In 1992, when Britain was unceremoniously ejected from the European Exchange Rate mechanism and forced to raise interest rates to double digits, then Prime Minister John Major called Kelvin MacKenzie, the editor of Murdoch's tabloid The Sun, to ask how he planned to play the story. Mackenzie famously told Major: "Well John, let me put it this way. I've got a large bucket of shit lying on my desk and tomorrow morning I'm going to pour it all over your head."
The Global Post goes on, a bit smugly:
Here is the important point: This is a story about journalism and its unique power — for good and evil Journalism is not like any other business — and it's product cannot be measured by normal business school taught analytics. The main product of journalism is not tittle-tattle and check-book obtained "scoops" about celebrities — as Rupert Murdoch has found to his cost. It is about digging out the facts about how societies are governed, about corruption, about eyewitness accounts of how the world works. Strong institutions — led by editors who are willing to give reporters the time and space — are necessary to fund that work.
And without their efforts and vigilance then parliaments and congresses and presidents can be cowed by all manner of powerful special interests, especially those whose idea of the journalism business is give the people what they want: tits and ass and a large dose of prejudice. 

A keen observation that misses one of the great truths of history, even as they note in passing that Murdoch's tabloids are read by at least 40% of the UK population. While upmarket papers are included in his stable, I'm sure their private briefs are more about what will not be covered than what will be exploited. The way you deal with thinking people is to avoid giving them anything to think about that leads them to think about what you are up to.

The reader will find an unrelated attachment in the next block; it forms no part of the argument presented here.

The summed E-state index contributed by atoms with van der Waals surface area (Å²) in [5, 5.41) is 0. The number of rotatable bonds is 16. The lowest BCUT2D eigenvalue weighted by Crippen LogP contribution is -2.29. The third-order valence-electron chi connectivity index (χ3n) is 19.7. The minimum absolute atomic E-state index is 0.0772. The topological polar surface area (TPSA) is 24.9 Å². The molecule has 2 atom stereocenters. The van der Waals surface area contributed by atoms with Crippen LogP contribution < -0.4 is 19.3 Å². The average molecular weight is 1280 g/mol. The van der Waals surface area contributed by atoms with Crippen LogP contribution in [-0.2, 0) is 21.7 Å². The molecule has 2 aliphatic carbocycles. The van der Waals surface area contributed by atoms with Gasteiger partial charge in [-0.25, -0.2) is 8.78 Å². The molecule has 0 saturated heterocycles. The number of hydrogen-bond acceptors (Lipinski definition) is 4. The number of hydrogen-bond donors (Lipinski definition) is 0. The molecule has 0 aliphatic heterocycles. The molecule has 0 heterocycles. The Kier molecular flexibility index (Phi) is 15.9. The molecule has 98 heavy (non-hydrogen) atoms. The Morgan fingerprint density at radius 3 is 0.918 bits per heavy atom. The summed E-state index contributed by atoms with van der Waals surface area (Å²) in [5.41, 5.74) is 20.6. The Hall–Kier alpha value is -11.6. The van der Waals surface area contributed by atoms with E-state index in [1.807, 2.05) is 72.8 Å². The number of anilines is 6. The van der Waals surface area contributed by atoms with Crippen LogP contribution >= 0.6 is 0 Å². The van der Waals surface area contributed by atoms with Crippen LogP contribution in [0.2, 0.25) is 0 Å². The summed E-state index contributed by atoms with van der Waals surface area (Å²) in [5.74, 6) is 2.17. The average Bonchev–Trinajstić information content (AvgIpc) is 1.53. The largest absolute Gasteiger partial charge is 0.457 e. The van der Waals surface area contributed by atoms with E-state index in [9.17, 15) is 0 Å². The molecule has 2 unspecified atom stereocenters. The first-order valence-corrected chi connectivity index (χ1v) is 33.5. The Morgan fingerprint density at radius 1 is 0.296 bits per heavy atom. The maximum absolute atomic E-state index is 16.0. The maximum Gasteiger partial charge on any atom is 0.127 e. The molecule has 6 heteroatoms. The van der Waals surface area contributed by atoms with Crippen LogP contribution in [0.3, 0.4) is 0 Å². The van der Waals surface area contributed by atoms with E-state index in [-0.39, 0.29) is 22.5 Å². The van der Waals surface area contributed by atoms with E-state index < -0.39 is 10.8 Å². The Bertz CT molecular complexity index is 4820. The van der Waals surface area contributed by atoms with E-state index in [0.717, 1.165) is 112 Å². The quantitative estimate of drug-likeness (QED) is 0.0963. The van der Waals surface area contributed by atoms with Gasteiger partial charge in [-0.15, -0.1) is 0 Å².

His taste in politicians runs to those who are controllable and who's politics appeals to his tabloid demographic; Those who have no thoughts of their own, or have some weakness that can be used to keep them on a leash. Interestingly enough, the currently leading Republican contender (or so we are told...) is Michelle Bachmann. She reportedly suffers from such debilitating headaches that she's probably incapable of actually steering the ship of state. She would need to rely on some quiet, grey Eminence.

But she does appeal to the mob.  And that, combined with built in leverage, is her appeal to Murdoch. And she's the only sort that has such appeal. So if you have wondered why those suppored by the media on the Right have turned out to be such a sorry, corrupt and shallow lot - well, consider the source of their support.

Nobody better has a chance with the yowling rabble - or the man who whips them into a froth.

The problem for Murdoch, Bachmann and the GOP is that the mob is ... a mob. And not only have they turned on Murdoch - they are likely to turn on anyone that reminds them of Murdoch.

Let me remind us all how this often works out.

The execution of Robespierre and his supporters on 28 July 1794